I tend to not get involved in political debate these days – mostly because I am embarrassed at the part I had in shaping the debate within what is euphemistically referred to as the Peace Process.
That part of my life I tend to guard like a ‘keeper of secrets’ and yet the recent break down in the talks between Sinn Fein and the DUP have forced me out of self-imposed retirement to shine a light in the dark places where the forgetful have taken up residence.
The Good Friday Agreement / Belfast Agreement – or any other name you wish to call it (in order to claim your little bit of ownership of it) is registered at the United Nations as an International Agreement. It is recognised by the EU as an international agreement and the United States government of the time under Bill Clinton were guarantors of the agreement. So I implore people to give me a few lines to explore some of the ramifications of re-negotiating terms of an already recognised international agreement.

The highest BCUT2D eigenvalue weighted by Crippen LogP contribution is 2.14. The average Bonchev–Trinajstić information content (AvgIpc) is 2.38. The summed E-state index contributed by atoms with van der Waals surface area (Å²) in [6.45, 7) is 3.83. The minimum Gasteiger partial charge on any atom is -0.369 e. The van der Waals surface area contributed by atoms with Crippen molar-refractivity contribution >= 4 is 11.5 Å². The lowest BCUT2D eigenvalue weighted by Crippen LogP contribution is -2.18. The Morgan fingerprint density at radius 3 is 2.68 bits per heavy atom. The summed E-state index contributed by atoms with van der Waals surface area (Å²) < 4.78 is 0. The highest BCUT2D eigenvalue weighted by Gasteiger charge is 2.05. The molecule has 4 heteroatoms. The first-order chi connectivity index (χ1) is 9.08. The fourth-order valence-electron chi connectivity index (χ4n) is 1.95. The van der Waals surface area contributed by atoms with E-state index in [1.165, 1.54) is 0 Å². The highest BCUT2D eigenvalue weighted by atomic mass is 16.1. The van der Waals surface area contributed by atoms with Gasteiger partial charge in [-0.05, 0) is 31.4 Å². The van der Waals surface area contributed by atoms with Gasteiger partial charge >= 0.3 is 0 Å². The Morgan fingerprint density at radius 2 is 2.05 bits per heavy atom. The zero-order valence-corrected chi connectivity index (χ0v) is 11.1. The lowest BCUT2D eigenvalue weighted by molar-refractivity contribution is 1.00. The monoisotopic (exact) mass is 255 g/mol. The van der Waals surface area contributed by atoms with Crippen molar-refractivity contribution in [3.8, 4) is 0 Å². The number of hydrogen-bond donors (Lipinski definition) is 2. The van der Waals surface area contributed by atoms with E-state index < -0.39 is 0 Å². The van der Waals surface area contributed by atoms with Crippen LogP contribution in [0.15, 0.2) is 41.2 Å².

Local political parties may sign up to an international agreement but it is governments who sign off and in doing so recognise the international stature of it.
A lot of criticism has been levelled at Sinn Fein and the DUP for excluding the other parties from the talks. The SDLP, The Alliance and the Ulster Unionists have been clamouring for months to be allowed to participate and when that failed they almost begged to be allowed to know what was even being discussed. Basically they were refused any meaningful engagement rights despite having a combined sizeable mandate.
Are Sinn Fein and the DUP to blame for this? Upon reflection the answer has got to be no. What on earth were the two governments thinking of when they continued to allow two local and diametrically opposed parties to hold non inclusive talks for thirteen months on an internationally binding agreement.